The Raven – a review

Somehow managed to track down a draft/copy of this review from the archives –

S Elk-Cusack Poe
Cusack’s Poe – artwork by S Elk©

The Raven – a review

The Raven Movie opens on Edgar Allan Poe, played by John Cusack, leaning back, gazing upwards, staring at a full moon…, the shot collapses into a murder scene and events rapidly gather pace drawing you deeply into the writers’ mind and world.

A love letter to Poe, the film is populated with exquisite characters, costumes and sets creating a platform to play out the author’s horror stories and poems.

Cusack’s performance brings a wealth of compassion and empathy to the character he embodies. A quality the actor brings to most of his roles evidences deep research, and results in a masterful study in awkward vulnerability, showcasing his character’s imperfections.

In the actor’s previous movies – Say Anything, Being John Malkovitch, High Fidelity and Gross Point Blank, Cusack portrays the vulnerable anti hero hero, investigating humanity and awkwardness. In his works and portrayals of characters, he often seems to leave enough room for a U turn, a glimpse of the possibility of redemption. This, or is it Cusack’s uncanny ability to get the audience to relate to and empathize with his flawed characters?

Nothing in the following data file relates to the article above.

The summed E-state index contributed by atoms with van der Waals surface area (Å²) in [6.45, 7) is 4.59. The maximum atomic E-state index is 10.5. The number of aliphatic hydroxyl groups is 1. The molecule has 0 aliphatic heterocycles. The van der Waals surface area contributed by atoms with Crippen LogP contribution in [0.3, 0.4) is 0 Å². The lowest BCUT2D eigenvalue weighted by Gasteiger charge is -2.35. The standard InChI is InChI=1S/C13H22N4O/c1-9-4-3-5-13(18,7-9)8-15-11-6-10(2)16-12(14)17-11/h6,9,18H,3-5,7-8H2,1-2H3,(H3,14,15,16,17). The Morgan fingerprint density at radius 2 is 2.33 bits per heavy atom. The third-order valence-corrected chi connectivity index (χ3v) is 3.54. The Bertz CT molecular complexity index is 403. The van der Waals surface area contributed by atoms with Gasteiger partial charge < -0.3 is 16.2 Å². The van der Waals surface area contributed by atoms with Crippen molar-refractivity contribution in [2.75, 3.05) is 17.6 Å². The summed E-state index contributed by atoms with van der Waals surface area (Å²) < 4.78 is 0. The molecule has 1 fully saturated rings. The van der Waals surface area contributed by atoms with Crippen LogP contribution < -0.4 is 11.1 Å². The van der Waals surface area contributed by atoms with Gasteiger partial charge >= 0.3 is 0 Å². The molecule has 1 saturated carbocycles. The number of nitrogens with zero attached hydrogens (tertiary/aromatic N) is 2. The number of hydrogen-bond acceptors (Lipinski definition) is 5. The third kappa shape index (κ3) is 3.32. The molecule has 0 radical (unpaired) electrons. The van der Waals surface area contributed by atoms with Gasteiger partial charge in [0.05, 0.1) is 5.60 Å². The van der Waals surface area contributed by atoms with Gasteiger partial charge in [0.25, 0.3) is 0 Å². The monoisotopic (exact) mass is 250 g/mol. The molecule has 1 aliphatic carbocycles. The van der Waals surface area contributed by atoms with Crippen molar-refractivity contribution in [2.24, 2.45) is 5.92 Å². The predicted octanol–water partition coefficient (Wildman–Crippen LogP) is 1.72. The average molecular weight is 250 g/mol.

Cusack said [on twitter recently] “I went to school on him [Poe] and if the flick gets peoples reading him again it will be worth it” and “Poe was a genuine american genius and freak and I was proud to play him..” and The Raven is testament to a well researched interpretation in which the actor goes all the way in, providing insight into Poe’s world, how his wife died of TB, and how he found or imagined that he found love again. The movie’s story line weaves themes from several of Poe’s works.

The Raven’s central characters include Cusack as Poe, Alice Eve as Emily – his real or imagined love and Luke Evans as detective Fields, a character based on Dupin from Poe’s detective genre. Cusack’s performance is breathtaking. as he embodies a man devastated by the loss of love, fighting against time to save her from a morbid death, willing to trade his life for hers.

The Raven provides a sordid take on the power of thought, words and media to create blueprints for reality. In “Raven” Poe echoes this notion saying he would have concentrated more on erotica if he had realized the impact of his depraved and dark imagery. The viewer literally goes on a journey where Poe becomes a character in his own fictional works.

The Raven, is a fictional work based on Poe’s inner world, where the author becomes a suspect in a series of copy cat murders based on his writings. The movie is less of an explanation of Poe’s demise and more of an exploration of his inner world, work, and life.

Releases in USA and Canada April 27, and South Africa on May 4 2012,
Rating: Hard R
Genre: Thriller
Run time: 111 minutes
Director: James McTeigue
Writers: Ben Livingstone and Hannah Shakespeare
Edgar Allan Poe: John Cusack
Emily Hamilton: Alice Eve
Detective Fields: Luke Evans



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